If you do not see the study you took part in, check back from time to time. Sometimes it takes a while to complete the many stages of a research project. It may take years for scientists to publish their findings. In the meantime, know that your part in these studies helps children now and in the future.
HPV, or human papillomavirus, is a common virus linked to 6 types of cancer. HPV vaccination prevents these cancers.
The St. Jude HPV Cancer Prevention Program and Transition Oncology Program (TOP) are working together to improve HPV vaccination rates in survivors who have completed treatment. Childhood cancer survivors have a higher risk of second cancers, including HPV cancers. HPV vaccination is an important way to protect yourself. Talk to your health care provider about HPV vaccination today.
Together by St. Jude™ offers a website, blog, Teens&20s section, and online community for childhood cancer patients, long-term survivors, and their families.
Find information about long-term side effects, get daily living tips, and read stories about other childhood cancer survivors.
Visit together.stjude.org to find out more.
- Our scientists discovered which cells give rise to certain high-risk groups of medulloblastoma. The findings will help us better understand the disease, build better research models, and create new therapies
- .Scientists found out how some cancer cells manage to survive treatment—causing cancer to return. The findings may lead to new drugs that help prevent relapses.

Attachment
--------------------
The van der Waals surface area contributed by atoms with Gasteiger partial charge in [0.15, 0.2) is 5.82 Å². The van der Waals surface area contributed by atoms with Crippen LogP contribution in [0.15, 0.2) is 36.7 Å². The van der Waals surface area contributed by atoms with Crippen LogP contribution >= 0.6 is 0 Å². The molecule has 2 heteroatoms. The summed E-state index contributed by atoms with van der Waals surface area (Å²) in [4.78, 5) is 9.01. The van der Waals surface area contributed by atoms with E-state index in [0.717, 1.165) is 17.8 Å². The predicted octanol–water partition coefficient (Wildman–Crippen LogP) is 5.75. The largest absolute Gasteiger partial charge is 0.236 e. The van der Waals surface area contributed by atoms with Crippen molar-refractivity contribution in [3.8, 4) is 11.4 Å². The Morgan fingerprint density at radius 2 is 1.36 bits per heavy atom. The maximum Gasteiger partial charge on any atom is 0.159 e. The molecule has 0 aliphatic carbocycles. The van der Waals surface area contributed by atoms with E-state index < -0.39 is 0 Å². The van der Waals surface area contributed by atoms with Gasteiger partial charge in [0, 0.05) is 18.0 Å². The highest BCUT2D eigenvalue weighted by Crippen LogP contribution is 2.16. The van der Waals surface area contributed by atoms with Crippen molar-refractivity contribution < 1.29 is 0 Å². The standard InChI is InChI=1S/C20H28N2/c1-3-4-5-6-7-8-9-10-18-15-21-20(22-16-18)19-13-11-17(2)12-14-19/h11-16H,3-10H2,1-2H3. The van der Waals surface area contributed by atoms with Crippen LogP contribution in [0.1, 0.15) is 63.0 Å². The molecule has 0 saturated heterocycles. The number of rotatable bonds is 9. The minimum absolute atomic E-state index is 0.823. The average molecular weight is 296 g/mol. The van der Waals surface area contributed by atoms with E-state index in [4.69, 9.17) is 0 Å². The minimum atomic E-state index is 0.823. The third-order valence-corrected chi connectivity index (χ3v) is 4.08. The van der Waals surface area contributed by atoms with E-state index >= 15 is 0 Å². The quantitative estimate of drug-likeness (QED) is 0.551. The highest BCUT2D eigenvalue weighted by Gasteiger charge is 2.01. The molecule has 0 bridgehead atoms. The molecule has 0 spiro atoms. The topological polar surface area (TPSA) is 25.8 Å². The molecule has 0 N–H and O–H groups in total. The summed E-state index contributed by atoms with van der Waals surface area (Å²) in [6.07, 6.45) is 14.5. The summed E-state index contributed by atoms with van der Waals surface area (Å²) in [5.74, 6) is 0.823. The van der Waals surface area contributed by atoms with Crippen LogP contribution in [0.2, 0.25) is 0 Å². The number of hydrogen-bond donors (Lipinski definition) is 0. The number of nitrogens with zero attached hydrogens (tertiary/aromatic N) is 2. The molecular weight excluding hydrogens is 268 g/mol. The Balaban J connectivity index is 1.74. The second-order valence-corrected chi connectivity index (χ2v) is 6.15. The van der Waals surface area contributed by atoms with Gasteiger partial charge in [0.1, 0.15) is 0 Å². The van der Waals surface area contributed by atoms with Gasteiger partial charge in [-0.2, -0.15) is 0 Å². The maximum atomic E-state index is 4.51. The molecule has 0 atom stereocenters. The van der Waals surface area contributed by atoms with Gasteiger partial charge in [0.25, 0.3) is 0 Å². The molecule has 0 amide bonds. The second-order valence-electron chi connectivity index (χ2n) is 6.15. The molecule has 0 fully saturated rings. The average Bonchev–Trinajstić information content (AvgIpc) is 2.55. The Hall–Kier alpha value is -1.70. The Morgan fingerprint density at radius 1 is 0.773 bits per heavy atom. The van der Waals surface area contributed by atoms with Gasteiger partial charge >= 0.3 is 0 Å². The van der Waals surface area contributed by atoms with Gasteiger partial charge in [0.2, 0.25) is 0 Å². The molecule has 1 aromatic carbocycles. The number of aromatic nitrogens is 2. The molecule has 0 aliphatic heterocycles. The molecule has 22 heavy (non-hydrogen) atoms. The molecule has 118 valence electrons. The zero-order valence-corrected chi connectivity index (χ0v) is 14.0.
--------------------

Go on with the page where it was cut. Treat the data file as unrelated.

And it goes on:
- St. Jude scientists are studying how vaccination against and infection with COVID-19 affects the immune system. We found that the order of exposure (whether vaccination or infection came first) influences the immune response. Vaccination expands T-cell memory and immunity even in people who already had the virus.
- We created a way to predict which childhood cancer survivors are most likely to develop severe obesity. This tool could help motivate positive lifestyle changes.
- St. Jude scientists developed a promising CAR T cell. It could lead to a new treatment strategy for acute myeloid leukemia.
- Scientists found a new cause of the uncontrolled growth of natural killer (NK) cells. This finding helped us create a new model of cancer development. It could shed light on how other cancers may form.
Frequently Asked Questions
If you are an active or former patient of St. Jude and you requested a Survivor Box, you should have received one. Please complete the Survivor Box replacement form. Replacements pins will be mailed out in late summer.
To make sure that you get next year’s Survivor Box, please update your or your child’s contact information in MyChart. Access your MyChart account at stjude.org/mychart. If you need help setting up an account, please call (901) 595-4636.
If you need a replacement enamel survivor pin, please fill out the replacement form. Replacement pins will be mailed out in late summer.
After reviewing the Survivors Day event, we found that only 3% of our survivors and their families were able to take part each year. In an effort to honor more of our survivor families, we developed the Survivor Box.
While we do not have additional copies to distribute to large groups, we can offer a downloadable pdf of the booklet for personal printing.